I roll my eyes a little at such freaks of nature, but not so much that I can see the inside of my cranium. Height, strength, and potency have been prized aspects for males of the species since time began, and I’m certainly not insensible to the allure of a physically imposing man. What I find far more unsatisfying is that height, strength, and potency are often taken as sufficient onto themselves to define alpha maleness.
Such heroes are everywhere to be found in romance, and they are spared my greatest wrath because one, they usually don’t interest me enough to read very far, and two, they are more often than not paired with heroines whose thoughtlessness and folly make these men’s imperiousness and immaturity look good in comparison. But that doesn’t mean their sheer quantity and generic-ness don’t exasperate me.
There aren’t enough real men in romance. Yes, you heard me right. Despite all the hot, all the testosterone, and all the claims to alpha-ness, there aren’t enough real men, but too many overgrown, my-way-or-the-high-way boys.
A pseudo-alpha says “Because I say so.” It’s his way or the high way. A real man does not presumes his authority, he earns it everyday and leads by example. Gandhi, anybody? (And don’t tell me Mahatma wasn’t hot in his homespun loincloth.)
A pseudo-alpha is always shown to have the upper hand over the heroine: if she’s strong, he’s stronger; if she kicks ass nine-to-five, he kicks ass left, right, and upside down 24/7. I sure wouldn’t mind seeing a kick-ass heroine paired with a academic librarian hero, a hot, erudite man who kicks ass only in the sense that he’s the best at connecting people with the knowledge they need, a secure man who’s not at all threatened by a strong woman or another strong man because he does not define his worth by how many bow before him in deference.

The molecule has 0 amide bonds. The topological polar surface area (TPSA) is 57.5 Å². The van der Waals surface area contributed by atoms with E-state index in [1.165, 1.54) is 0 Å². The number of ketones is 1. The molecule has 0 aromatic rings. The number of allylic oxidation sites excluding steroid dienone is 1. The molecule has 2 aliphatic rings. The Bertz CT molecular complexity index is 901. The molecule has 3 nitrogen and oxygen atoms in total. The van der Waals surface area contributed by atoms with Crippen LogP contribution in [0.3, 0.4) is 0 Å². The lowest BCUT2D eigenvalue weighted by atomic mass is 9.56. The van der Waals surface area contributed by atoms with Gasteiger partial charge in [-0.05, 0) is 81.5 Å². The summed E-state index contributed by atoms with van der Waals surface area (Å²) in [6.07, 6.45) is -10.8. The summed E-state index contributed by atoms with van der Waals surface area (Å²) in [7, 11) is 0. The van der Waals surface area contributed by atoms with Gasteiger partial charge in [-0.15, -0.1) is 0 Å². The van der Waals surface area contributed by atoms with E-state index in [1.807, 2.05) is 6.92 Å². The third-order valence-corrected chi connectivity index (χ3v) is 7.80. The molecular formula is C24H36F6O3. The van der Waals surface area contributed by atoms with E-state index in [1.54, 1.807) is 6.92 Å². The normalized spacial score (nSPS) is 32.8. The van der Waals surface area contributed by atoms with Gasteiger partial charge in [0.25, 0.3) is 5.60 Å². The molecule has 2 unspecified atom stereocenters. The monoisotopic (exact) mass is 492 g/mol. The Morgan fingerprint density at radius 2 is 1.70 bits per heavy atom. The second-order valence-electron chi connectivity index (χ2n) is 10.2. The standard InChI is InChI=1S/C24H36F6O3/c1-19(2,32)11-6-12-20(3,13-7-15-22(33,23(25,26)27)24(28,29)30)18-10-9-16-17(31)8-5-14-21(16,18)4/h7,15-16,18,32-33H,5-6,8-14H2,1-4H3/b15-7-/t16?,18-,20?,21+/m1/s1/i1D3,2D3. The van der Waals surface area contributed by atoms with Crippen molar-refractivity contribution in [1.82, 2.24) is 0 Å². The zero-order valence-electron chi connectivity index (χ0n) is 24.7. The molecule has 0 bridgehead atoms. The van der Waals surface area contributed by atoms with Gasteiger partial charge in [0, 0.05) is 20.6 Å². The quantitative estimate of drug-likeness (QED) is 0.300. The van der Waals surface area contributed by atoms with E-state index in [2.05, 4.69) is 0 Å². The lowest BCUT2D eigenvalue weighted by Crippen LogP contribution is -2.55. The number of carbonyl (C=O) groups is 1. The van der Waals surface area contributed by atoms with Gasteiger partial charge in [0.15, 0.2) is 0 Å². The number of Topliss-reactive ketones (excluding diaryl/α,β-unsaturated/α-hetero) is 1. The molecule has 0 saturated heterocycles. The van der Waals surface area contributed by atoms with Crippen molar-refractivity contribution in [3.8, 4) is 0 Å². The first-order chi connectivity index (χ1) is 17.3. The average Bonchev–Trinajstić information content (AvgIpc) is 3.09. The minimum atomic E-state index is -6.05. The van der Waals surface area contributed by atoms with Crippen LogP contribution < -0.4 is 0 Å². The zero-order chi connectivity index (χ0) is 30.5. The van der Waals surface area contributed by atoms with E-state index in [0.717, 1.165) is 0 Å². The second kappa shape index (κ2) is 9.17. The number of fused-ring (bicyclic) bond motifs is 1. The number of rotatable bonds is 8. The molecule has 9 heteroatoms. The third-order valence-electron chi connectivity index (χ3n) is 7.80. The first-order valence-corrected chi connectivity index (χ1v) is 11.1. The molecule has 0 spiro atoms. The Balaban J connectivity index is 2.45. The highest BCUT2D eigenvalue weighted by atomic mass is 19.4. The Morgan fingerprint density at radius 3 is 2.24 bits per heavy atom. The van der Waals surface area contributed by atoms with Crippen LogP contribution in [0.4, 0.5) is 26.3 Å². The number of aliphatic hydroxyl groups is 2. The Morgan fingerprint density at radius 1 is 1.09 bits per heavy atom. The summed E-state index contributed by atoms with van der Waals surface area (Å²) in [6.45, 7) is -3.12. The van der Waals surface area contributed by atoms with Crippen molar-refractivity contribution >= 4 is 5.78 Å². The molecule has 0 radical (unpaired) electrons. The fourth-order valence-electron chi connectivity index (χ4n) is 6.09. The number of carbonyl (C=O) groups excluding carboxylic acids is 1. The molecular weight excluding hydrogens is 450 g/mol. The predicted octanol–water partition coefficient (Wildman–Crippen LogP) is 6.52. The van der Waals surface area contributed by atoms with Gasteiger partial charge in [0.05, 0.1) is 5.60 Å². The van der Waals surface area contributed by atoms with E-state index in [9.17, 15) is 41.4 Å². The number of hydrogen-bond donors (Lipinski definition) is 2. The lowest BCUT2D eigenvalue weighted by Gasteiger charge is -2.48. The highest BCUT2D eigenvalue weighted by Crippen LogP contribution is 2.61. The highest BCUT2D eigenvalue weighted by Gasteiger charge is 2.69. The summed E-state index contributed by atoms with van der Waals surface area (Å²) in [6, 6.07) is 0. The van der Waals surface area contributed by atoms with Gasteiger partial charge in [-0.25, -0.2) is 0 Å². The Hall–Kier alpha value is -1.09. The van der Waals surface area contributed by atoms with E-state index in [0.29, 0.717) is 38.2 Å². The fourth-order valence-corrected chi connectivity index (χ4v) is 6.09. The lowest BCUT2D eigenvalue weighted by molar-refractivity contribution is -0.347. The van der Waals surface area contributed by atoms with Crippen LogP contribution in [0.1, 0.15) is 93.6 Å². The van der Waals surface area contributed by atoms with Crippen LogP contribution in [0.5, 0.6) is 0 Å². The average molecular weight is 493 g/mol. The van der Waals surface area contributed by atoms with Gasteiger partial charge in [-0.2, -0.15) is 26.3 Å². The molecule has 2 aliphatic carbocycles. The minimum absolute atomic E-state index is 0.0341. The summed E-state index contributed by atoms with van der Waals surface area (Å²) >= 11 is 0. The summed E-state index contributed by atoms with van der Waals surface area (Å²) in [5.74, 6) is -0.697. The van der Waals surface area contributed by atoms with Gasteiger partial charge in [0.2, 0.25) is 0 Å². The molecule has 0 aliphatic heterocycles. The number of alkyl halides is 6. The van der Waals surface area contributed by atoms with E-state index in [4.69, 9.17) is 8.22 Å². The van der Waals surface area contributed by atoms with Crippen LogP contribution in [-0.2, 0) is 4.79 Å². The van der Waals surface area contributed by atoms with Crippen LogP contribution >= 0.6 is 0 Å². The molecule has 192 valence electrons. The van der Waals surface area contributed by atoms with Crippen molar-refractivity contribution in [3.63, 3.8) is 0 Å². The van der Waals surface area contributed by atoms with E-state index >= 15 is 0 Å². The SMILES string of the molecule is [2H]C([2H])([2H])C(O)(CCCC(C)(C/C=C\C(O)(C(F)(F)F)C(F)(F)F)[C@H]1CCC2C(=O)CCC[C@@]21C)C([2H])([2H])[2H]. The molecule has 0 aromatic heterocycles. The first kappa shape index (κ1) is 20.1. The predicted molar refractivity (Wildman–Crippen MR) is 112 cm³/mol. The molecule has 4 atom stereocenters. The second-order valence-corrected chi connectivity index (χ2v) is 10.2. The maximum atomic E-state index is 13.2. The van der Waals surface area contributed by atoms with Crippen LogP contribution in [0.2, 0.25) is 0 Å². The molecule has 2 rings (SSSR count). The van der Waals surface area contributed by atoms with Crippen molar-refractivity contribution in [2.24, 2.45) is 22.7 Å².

A pseudo-alpha is interested in power for its own sake. A real man understands that the flip side of authority is responsibility. When things go wrong, he doesn’t find justifications, or pass the bucket. Eisenhower, before the D-Day, had composed an “in-case-of-defeat” letter. He wrote:
Our landings in the Cherbourg-Havre area have failed to gain a satisfactory foothold and I have withdrawn the troops. My decision to attack at this time and place was based upon the best information available. The troop, the air [force] and the navy did all that bravery and devotion to duty could do. If any blame or fault attaches to the attempt, it is mine alone.
Ike, dead but still sexy, just for these words alone.
My all-time favorite real-man hero is Ruck from Laura Kinsale’s For My Lady’s Heart. There have been other romances featuring a spectacularly high-born lady and a not-so-high-born man, and in most of them, the hero is shown to act in an over-familiar and commandeering way, quickly putting the heroine under his thumb to compensate for his lower birth and emphasize his hero-ness.
In For My Lady’s Heart, however, Ruck, a renowned knight in his own right, is ever respectful and courteous to Princess Melanthe. He observes every last detail of etiquette, whether it requires him to kneel before her or to lay out and serve her meal. And none of it diminishes him. None of it renders him any less a leader of men. Quite the reverse, his innate dignity, his quiet competence, his unassuming yet solid understanding of who he is make him, in this reader’s eyes, almost unbearably manly.
A true alpha takes care of people without patronizing them. He leads without shoving his decision down everyone’s throat. He is not necessarily humble, but he has an accurate understanding of his own pride, and doesn’t let his ego stand in the way of learning from his mistake.
And when he is in love, his lady is free to make up her own mind as to whether she loves him in return.
So, in other words, keep the hot, by all means. Have the hero be impossibly fit and impossibly handsome, but don’t stop there. And don’t stop with giving him a traumatic adolescence. Give him some depth and maturity. Give him some strength of character that he understands the difference between what’s easy and what’s right. Give him the sort of true manliness that would make him remain impossibly charismatic and attractive even when he gains a paunch and loses his hair thirty years into his happily ever after.
And give me a real alpha hero, instead of a pseudo-alpha.